Democrats don’t have a lot of influence in the General Assembly these days. They hold roughly one-third of the seats in both the House and Senate, which means the Republican majority can safely ignore them 99 percent of the time.
Last week, however, presented one of those rare situations where the GOP leadership needed the Democratic minority to move one of the most important pieces of legislation this session: the transportation tax bill (HB 170) that would revise the gasoline excise tax and raise nearly $1 billion annually to maintain the state’s highways.
In the House of Representatives, Democrats provided the votes that enabled Speaker David Ralston and his cohorts to push HB 170 to final passage after the bill had been stalling for more than a month.
Gov. Nathan Deal supports the adoption of HB 170, but the real impetus for the bill comes from business groups, highway contractors, and construction firms that suffered during the long economic slowdown as the state cut back its spending on capital projects.
The transportation tax bill caused a significant split in the GOP caucus between the establishment Republicans who support big business and the tea party lawmakers who opposed the tax increases contained within HB 170.
That schism was the primary reason why the bill’s author, Rep. Jay Roberts (R-Ocilla), had to keep taking the measure back to committee to tinker with it.
When HB 170 finally came to the House floor last week, Majority Leader Larry O’Neal and Majority Whip Matt Ramsey drafted an amendment to try to placate the tea partiers and anti-taxers in their caucus: it would have reduced the proposed gasoline excise tax from 29.2 cents per gallon to 24 cents.
The amendment would have made the bill’s tax provisions “net neutral,” in Ramsey’s words, but also would have cut the amount of revenue raised for road building to less than $500 million a year, essentially defeating the bill’s original purpose.
The House voted 94-77 to defeat the amendment. All 77 votes for the amendment came from Republicans, which means that nearly two-thirds of the GOP members wanted to gut their own leadership’s bill.
Not a single Democrat voted for that amendment — they joined with the establishment Republicans to outvote the anti-tax faction and keep the excise tax at 29.2 cents.
Two black Democrats also gave speeches during the floor debate urging their colleagues to vote for the transportation tax bill: Rep. Calvin Smyre (D-Columbus), the senior member of the House, and Rep. Al Williams (D-Midway).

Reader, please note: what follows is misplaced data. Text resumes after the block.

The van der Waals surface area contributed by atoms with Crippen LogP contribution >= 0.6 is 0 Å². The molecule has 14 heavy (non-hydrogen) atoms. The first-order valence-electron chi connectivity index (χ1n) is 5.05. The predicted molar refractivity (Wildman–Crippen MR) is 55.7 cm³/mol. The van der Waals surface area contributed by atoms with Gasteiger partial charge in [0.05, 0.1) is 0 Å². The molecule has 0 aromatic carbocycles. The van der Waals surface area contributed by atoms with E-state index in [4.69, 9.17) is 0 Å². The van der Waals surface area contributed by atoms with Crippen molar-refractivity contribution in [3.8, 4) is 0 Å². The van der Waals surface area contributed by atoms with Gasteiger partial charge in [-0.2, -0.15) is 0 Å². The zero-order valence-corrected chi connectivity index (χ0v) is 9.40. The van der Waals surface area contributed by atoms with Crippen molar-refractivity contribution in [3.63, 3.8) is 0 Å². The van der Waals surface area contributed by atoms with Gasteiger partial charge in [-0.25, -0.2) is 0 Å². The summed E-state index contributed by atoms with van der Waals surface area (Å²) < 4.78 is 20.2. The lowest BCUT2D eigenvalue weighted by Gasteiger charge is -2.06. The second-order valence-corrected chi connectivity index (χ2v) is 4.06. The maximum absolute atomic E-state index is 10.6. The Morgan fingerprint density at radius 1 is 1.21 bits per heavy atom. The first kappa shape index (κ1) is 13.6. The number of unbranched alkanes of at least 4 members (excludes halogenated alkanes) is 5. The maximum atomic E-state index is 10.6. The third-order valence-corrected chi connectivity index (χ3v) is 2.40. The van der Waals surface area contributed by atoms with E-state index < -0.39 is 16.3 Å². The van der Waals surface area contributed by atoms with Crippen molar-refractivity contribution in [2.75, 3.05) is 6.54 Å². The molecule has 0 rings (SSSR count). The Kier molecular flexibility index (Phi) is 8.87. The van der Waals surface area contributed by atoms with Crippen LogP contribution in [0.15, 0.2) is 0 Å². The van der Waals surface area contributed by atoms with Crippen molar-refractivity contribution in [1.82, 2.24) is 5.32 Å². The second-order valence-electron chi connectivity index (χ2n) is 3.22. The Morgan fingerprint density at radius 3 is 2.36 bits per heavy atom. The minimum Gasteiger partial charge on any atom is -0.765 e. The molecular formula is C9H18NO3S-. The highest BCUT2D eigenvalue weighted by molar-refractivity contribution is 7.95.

The final vote for passage of HB 170 was 123-46. Of those 46 no votes, 43 were cast by Republicans and only three came from Democrats: Patty Bentley, Scott Holcomb and Pam Stephenson.
If Ralston had tried to rely entirely on Republican support to pass HB 170, he would have been about 15 votes short of a constitutional majority. The Democrats stepped up and bailed him out.
There were rewards from the Republican leadership for the votes of their Democratic colleagues.
The state budget approved by the House — which is still pending in the Senate — includes $100 million in the bond package for transit projects, which is a big step forward for Democratic lawmakers who’ve been trying for years to secure more state support for mass transit.
After HB 170 passed and was making its way to the Senate, the House adopted a bill Democrats have been trying to get for years: it removes the state-imposed requirement for the MARTA transit system to split its sales tax revenues between operational and capital costs.
That operational funding flexibility for MARTA was a significant victory for Democrats.
Ralston had been in a similar situation to another speaker of another House: Congressman John Boehner of Ohio.
Boehner presides over the U.S. House of Representatives, where there is also a gaping divide between establishment Republicans and the tea party faction, just as in the Georgia House.
On issues like keeping the Department of Homeland Security in operation, Boehner has had to rely on Democrats to provide him with enough votes to get a working majority — just as Ralston had to do with the highway tax bill.
If nothing else, the events of last week show that sometimes the two parties can still work together.
Tom Crawford is editor of The Georgia Report, an Internet news service at gareport.com that reports on state government and politics. He can be reached firstname.lastname@example.org.